FIGS. 9 to 11 shows a liquid crystal display driving method according to the present invention in which the liquid crystal display device of a dot inversion system with demultiplexers each have output terminals corresponding to an odd number preferably higher than 5. Also, the liquid crystal display driving method according to the present invention is applicable to liquid crystal display devices of a dot inversion system with demultiplexers each having output terminals corresponding to a multiple of 6.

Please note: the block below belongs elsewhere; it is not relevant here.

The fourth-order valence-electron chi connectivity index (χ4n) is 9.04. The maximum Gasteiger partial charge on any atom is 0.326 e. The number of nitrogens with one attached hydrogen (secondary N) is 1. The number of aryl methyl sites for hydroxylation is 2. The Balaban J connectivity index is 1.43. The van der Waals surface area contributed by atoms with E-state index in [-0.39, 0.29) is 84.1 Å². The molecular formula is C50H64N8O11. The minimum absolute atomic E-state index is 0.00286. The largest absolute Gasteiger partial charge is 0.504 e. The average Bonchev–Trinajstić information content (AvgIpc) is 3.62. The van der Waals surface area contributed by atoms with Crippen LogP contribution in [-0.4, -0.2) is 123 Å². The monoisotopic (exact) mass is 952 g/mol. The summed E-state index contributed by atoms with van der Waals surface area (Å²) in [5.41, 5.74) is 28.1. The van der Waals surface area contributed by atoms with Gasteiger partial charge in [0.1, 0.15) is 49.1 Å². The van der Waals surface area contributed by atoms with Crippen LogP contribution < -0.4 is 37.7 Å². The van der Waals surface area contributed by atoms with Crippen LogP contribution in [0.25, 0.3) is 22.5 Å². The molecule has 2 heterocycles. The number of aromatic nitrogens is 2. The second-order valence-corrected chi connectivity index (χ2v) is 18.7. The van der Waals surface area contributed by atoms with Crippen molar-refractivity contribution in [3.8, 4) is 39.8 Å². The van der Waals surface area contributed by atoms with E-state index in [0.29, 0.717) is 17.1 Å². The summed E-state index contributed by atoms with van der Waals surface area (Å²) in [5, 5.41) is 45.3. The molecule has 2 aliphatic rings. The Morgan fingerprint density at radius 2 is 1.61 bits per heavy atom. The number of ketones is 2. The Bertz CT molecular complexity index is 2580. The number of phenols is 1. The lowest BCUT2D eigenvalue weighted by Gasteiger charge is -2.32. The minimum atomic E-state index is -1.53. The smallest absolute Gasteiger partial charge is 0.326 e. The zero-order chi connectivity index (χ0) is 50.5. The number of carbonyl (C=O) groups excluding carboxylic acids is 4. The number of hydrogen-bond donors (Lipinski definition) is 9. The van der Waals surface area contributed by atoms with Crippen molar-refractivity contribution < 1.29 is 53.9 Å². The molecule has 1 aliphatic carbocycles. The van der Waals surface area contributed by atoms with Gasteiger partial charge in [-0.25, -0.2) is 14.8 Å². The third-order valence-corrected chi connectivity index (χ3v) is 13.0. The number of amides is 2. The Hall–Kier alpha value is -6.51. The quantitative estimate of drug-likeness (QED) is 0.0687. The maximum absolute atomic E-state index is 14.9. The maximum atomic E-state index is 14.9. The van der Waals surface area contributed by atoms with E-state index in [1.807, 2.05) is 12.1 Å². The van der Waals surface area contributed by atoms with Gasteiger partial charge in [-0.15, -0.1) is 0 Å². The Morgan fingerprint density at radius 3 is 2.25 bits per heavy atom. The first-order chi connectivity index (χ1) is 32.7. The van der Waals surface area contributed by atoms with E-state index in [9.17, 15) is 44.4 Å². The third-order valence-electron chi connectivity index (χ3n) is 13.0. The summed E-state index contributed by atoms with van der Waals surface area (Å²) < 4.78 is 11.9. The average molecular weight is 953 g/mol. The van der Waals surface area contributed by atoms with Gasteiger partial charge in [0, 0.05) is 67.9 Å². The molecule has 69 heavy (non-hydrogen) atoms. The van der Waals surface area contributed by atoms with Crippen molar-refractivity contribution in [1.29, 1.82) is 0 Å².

FIG. 13 is a flowchart explaining the operation the data D-IC CHIP in the liquid crystal display driving method according to the present invention. In a first step S1 of FIG. 13, the data D-IC CHIP 22 checks whether the data signal to be applied to the demultiplexers DEMUX1 to DEMUXk is a red data signal. If the data signal to be applied to the demultiplexers DEMUX1 to DEMUXk is a red data signal in the first step S1, the data D-IC CHIP 22 checks whether there are at least two red data signals to be applied to the respective demultiplexers DEMUX1 to DEMUXk in step S2. When there is only one red data signal to the applied to the respective demultiplexers DEMUX1 to DEMUXk in step S2, the data D-IC CHIP 22 supplies the red data signal to the respective demultiplexers DEMUX1 to DEMUXk, as shown in third step S3. On the other hand, if there are at least two red data signals to be applied to the respective demultiplexers DEMUX1 to DEMUX2, the data D-IC CHIP 22 arranges at least 2 red data signals in sequence with alternating polarities of the data signals, as shown in the fourth step S4. After the fourth step S4, the data D-IC CHIP 22 performs the third step S3 and allows the arranged red data signals to be applied to the respective demultiplexers DEMUX1 to DEMUXk.